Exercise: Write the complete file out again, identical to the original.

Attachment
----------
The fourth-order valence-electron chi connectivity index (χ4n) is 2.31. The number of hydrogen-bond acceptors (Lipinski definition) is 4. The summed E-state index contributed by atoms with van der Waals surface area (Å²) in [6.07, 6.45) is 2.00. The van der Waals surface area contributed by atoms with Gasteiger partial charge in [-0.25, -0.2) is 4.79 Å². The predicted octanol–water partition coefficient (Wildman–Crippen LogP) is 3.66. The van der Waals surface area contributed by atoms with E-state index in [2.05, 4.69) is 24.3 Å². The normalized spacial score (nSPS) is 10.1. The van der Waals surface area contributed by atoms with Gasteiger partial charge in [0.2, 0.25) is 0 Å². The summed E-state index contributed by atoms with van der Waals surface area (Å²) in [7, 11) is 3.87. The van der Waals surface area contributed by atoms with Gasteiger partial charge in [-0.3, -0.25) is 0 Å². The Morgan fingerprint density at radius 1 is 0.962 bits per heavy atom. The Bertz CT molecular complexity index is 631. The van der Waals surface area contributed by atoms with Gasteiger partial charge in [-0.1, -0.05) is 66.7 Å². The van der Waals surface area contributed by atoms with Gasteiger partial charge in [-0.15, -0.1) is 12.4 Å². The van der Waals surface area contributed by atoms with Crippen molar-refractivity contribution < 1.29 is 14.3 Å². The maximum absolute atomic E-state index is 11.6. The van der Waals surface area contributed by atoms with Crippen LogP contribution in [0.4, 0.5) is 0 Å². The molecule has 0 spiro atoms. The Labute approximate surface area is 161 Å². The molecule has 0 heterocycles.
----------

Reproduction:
The fourth-order valence-electron chi connectivity index (χ4n) is 2.31. The number of hydrogen-bond acceptors (Lipinski definition) is 4. The summed E-state index contributed by atoms with van der Waals surface area (Å²) in [6.07, 6.45) is 2.00. The van der Waals surface area contributed by atoms with Gasteiger partial charge in [-0.25, -0.2) is 4.79 Å². The predicted octanol–water partition coefficient (Wildman–Crippen LogP) is 3.66. The van der Waals surface area contributed by atoms with E-state index in [2.05, 4.69) is 24.3 Å². The normalized spacial score (nSPS) is 10.1. The van der Waals surface area contributed by atoms with Gasteiger partial charge in [0.2, 0.25) is 0 Å². The summed E-state index contributed by atoms with van der Waals surface area (Å²) in [7, 11) is 3.87. The van der Waals surface area contributed by atoms with Gasteiger partial charge in [-0.3, -0.25) is 0 Å². The Morgan fingerprint density at radius 1 is 0.962 bits per heavy atom. The Bertz CT molecular complexity index is 631. The van der Waals surface area contributed by atoms with Gasteiger partial charge in [-0.1, -0.05) is 66.7 Å². The van der Waals surface area contributed by atoms with Gasteiger partial charge in [-0.15, -0.1) is 12.4 Å². The van der Waals surface area contributed by atoms with Crippen molar-refractivity contribution < 1.29 is 14.3 Å². The maximum absolute atomic E-state index is 11.6. The van der Waals surface area contributed by atoms with Crippen LogP contribution in [0.4, 0.5) is 0 Å². The molecule has 0 spiro atoms. The Labute approximate surface area is 161 Å². The molecule has 0 heterocycles.